I mentioned in a previous post that I have been reading the Harry Potter series. I’m on the last book now, dreading being finished, since the story has so captivated my attention, and yet, rushing to find out what happens next.

I have fallen completely in love with the idea of magic. In Rowling’s books, magic is both a matter of having the right tools (a wand, for instance) and using oneself in the proper way. In the third book, Harry learns that in order to create a Patronus, he must conjure a happy thought. It isn’t enough to hold the image in his mind; he has to feel it wholly, immerse himself in it. Likewise, the Cruciatus curse doesn’t work properly unless the person casting it can actually take pleasure in inflicting pain.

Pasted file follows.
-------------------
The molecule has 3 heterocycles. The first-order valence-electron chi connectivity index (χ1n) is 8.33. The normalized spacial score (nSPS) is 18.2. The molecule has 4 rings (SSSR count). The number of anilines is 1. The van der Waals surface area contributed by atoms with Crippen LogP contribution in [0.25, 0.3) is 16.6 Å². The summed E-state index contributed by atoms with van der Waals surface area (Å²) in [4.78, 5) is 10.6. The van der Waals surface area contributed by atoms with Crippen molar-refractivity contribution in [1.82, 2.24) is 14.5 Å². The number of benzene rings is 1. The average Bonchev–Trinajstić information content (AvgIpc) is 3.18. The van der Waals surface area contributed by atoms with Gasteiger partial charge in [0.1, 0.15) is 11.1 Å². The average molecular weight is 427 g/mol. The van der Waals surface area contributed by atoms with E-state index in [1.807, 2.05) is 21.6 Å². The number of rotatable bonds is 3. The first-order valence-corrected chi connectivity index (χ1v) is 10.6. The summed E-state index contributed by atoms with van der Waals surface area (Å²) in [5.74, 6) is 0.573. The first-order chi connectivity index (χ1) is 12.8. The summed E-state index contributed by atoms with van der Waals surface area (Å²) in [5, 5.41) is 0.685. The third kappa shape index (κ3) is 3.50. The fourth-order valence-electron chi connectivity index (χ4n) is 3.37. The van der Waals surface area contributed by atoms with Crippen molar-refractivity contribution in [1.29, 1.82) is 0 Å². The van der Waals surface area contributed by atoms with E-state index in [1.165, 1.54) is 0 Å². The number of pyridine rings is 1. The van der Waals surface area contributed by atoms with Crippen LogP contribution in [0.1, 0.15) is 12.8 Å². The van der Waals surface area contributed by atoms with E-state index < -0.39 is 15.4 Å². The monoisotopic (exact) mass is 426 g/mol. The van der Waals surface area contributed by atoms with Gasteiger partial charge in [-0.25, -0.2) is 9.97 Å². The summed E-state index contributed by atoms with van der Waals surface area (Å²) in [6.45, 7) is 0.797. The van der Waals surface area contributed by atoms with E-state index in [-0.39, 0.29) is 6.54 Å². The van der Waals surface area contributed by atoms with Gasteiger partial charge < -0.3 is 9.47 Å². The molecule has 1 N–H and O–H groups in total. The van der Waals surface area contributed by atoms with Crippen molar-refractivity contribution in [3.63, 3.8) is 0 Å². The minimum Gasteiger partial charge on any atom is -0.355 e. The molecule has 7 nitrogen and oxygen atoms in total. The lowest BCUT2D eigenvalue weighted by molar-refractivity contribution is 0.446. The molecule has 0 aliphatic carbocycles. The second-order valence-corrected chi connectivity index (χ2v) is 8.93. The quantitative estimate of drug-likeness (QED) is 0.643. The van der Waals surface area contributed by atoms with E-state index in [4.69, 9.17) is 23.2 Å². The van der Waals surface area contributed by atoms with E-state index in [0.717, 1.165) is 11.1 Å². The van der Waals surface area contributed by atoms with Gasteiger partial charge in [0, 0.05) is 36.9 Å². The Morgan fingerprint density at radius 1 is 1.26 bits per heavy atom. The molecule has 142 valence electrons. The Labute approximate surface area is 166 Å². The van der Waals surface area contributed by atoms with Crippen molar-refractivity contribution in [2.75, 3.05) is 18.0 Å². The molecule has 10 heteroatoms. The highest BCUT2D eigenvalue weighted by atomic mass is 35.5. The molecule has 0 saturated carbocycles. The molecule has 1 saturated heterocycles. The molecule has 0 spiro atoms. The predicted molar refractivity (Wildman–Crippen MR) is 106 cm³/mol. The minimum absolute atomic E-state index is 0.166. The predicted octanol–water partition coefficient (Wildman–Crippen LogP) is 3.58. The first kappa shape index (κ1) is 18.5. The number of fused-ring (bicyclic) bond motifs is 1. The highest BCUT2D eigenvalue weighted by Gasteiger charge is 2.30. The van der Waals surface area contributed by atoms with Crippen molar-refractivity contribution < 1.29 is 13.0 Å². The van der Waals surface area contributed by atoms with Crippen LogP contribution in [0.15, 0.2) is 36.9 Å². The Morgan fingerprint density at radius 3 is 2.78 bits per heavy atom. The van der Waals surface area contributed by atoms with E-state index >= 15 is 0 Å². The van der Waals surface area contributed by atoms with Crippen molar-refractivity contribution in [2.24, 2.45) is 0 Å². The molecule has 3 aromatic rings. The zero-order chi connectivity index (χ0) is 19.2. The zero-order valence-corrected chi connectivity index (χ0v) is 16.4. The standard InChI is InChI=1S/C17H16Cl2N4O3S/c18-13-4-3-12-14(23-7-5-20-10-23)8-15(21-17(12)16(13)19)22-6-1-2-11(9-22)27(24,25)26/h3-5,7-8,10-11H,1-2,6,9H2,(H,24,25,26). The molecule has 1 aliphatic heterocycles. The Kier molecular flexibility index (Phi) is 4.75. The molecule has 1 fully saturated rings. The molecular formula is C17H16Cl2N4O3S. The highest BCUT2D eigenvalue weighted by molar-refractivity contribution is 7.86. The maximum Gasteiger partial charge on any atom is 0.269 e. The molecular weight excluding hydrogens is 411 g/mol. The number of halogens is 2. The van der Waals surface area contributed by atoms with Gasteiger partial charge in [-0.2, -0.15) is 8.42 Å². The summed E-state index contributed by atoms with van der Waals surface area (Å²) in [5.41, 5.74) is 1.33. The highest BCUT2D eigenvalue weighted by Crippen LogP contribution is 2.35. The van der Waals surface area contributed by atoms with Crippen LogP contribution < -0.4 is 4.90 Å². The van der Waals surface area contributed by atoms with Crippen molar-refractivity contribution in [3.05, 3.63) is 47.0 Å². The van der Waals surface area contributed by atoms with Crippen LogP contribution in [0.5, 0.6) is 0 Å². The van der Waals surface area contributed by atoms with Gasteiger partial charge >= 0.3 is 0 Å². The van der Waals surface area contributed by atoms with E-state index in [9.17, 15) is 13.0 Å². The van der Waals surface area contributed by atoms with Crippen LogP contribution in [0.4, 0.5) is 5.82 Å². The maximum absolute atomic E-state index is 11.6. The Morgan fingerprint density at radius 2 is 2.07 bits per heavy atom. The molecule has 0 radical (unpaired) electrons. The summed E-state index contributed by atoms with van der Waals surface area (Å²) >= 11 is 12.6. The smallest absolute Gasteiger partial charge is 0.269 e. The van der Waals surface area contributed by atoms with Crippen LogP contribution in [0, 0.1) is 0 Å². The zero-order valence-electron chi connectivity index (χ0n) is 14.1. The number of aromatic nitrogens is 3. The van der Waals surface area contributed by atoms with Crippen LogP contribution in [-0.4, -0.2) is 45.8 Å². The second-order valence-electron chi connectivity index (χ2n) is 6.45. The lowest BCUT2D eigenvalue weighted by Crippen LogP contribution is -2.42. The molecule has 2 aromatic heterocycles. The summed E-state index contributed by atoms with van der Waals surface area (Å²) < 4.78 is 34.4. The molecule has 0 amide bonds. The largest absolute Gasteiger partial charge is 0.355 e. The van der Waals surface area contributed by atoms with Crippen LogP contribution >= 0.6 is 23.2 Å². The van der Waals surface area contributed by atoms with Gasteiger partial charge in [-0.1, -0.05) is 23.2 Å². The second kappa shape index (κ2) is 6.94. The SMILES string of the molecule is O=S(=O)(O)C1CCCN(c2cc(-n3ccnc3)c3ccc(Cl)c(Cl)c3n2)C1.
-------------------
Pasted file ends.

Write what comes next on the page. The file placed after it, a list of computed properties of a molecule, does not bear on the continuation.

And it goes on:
In other words, in order to perform magic, a person must know mind and self thoroughly, and to have access to many different parts of self means having a wider array of magic available, more power. I actually think of this now when doing psychotherapy with my clients. What type of magic can be brought to bear on this situation? What aspect of self can I help this person access so that he has the power he needs? I’ve noticed that when I’m working with someone deeply, and we are actually getting somewhere, the therapy hour seems to draw out, and I lose track of where we have been, so much so, sometimes, that I have trouble writing notes at the end because it seems like so very much has happened that I’m unable to summarize.

I’m using magic as a metaphor here, not a simile. It’s not like magic; it is magic. Time slows down. Impossible things happen.